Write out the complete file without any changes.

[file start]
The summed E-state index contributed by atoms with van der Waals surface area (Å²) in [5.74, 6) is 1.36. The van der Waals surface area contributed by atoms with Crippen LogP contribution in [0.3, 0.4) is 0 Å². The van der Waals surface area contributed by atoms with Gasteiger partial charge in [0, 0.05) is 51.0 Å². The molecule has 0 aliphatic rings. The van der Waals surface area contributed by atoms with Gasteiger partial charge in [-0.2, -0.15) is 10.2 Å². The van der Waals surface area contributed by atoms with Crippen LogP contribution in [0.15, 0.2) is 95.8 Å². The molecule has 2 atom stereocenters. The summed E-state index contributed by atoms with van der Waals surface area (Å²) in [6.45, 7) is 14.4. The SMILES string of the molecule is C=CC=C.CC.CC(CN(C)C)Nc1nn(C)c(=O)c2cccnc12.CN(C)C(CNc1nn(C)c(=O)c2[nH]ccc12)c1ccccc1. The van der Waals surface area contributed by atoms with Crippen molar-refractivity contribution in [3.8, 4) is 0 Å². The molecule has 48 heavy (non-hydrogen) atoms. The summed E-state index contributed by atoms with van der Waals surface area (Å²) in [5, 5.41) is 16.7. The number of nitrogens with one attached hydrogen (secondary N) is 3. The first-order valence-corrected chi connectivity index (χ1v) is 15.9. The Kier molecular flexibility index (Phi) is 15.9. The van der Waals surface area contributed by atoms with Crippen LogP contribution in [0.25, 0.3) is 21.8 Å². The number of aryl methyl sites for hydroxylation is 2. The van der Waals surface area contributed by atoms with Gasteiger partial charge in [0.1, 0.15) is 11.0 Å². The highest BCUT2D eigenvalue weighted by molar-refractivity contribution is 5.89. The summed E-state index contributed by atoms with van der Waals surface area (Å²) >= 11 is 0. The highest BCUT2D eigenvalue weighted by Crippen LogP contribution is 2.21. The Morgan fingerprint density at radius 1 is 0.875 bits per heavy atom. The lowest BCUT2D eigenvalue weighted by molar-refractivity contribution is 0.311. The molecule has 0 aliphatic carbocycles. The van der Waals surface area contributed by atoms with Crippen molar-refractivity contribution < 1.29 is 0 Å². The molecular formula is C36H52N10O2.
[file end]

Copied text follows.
The summed E-state index contributed by atoms with van der Waals surface area (Å²) in [5.74, 6) is 1.36. The van der Waals surface area contributed by atoms with Crippen LogP contribution in [0.3, 0.4) is 0 Å². The van der Waals surface area contributed by atoms with Gasteiger partial charge in [0, 0.05) is 51.0 Å². The molecule has 0 aliphatic rings. The van der Waals surface area contributed by atoms with Gasteiger partial charge in [-0.2, -0.15) is 10.2 Å². The van der Waals surface area contributed by atoms with Crippen LogP contribution in [0.15, 0.2) is 95.8 Å². The molecule has 2 atom stereocenters. The summed E-state index contributed by atoms with van der Waals surface area (Å²) in [6.45, 7) is 14.4. The SMILES string of the molecule is C=CC=C.CC.CC(CN(C)C)Nc1nn(C)c(=O)c2cccnc12.CN(C)C(CNc1nn(C)c(=O)c2[nH]ccc12)c1ccccc1. The van der Waals surface area contributed by atoms with Crippen molar-refractivity contribution in [3.8, 4) is 0 Å². The molecule has 48 heavy (non-hydrogen) atoms. The summed E-state index contributed by atoms with van der Waals surface area (Å²) in [5, 5.41) is 16.7. The number of nitrogens with one attached hydrogen (secondary N) is 3. The first-order valence-corrected chi connectivity index (χ1v) is 15.9. The Kier molecular flexibility index (Phi) is 15.9. The van der Waals surface area contributed by atoms with Crippen LogP contribution in [0.25, 0.3) is 21.8 Å². The number of aryl methyl sites for hydroxylation is 2. The van der Waals surface area contributed by atoms with Gasteiger partial charge in [0.1, 0.15) is 11.0 Å². The highest BCUT2D eigenvalue weighted by molar-refractivity contribution is 5.89. The summed E-state index contributed by atoms with van der Waals surface area (Å²) >= 11 is 0. The highest BCUT2D eigenvalue weighted by Crippen LogP contribution is 2.21. The Morgan fingerprint density at radius 1 is 0.875 bits per heavy atom. The lowest BCUT2D eigenvalue weighted by molar-refractivity contribution is 0.311. The molecule has 0 aliphatic carbocycles. The van der Waals surface area contributed by atoms with Crippen molar-refractivity contribution < 1.29 is 0 Å². The molecular formula is C36H52N10O2.